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What Is a Neurostimulator?

Chronic Pain

An implantable neurostimulator is a surgically placed device about the size of a stopwatch. It delivers mild electrical signals to the epidural space near your spine through one or more thin wires, called leads.


How It Works

Neurostimulation provides pain relief by disrupting the pain signals traveling between the spinal cord and the brain. In other words, it outsmarts your pain.

Pain can move and intensify as you change positions. You can adjust the strength and location of stimulation to address these changes in pain with a handheld programmer. For example, if your pain moves or intensifies at different times of the day or during various activities - such as walking, sleeping, or sitting - you can accommodate these changes with different stimulation settings.


About the Neurostimulation System

A complete implantable neurostimulation system includes several components:

  • Neurostimulator – The device that generates the electrical impulses (placed under the skin in your abdomen or upper buttock)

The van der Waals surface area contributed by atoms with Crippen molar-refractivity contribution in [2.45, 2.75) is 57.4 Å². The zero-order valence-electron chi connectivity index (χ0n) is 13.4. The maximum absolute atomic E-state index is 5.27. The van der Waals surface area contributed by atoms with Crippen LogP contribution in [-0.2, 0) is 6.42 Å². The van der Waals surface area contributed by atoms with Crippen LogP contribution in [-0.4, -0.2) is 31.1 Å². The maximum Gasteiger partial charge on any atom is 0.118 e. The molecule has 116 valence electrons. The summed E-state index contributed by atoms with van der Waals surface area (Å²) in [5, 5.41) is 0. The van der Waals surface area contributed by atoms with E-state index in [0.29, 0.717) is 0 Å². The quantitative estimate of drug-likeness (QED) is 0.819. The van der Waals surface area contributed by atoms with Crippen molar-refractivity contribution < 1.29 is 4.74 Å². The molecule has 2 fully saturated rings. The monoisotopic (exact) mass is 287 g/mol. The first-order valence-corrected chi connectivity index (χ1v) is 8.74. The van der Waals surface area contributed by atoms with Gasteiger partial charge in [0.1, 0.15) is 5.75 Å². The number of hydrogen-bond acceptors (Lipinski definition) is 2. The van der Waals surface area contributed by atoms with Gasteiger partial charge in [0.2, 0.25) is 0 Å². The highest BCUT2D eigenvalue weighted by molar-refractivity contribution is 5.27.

• Leads – Thin, insulated medical wires that deliver electrical pulses to the epidural space near the spine
  • Physician’s programmer – A device at your doctor’s office that lets your doctor adjust the neurostimulation system and its settings
  • Patient’s programmer – A handheld device you can use after you leave the doctor's office to customize the stimulation (within the settings your doctor has selected)

The neurostimulation system does not make any noise. It may be felt as a small bump under your skin, but does not normally show through your clothes.

Advantages Over Other Therapies

Spinal cord stimulation provides advantages over other therapies for chronic pain:

  • Unlike other chronic pain treatments or surgeries, you can experience spinal cord stimulation and see if it relieves your pain before committing to the long-term therapy
  • A screening trial serves as a temporary evaluation period. The screening trial is much like an injection, but instead of medication being placed into the epidural space, leads are positioned and connected to an external neurostimulator
  • It does not have to be a permanent procedure. The implanted neurostimulator can be surgically removed if you do not like it or if you decide to pursue a different treatment
  • Unlike oral medications that circulate throughout your entire body, spinal cord stimulation targets the precise area where you are feeling pain
  • Spinal cord stimulation can be adjusted to address changes in pain as you switch positions throughout the day
  • A neurostimulator may provide relief when other treatments – like medications or injections – have not

Information on this site should not be used as a substitute for talking with your doctor. Always talk with your doctor about diagnosis and treatment information.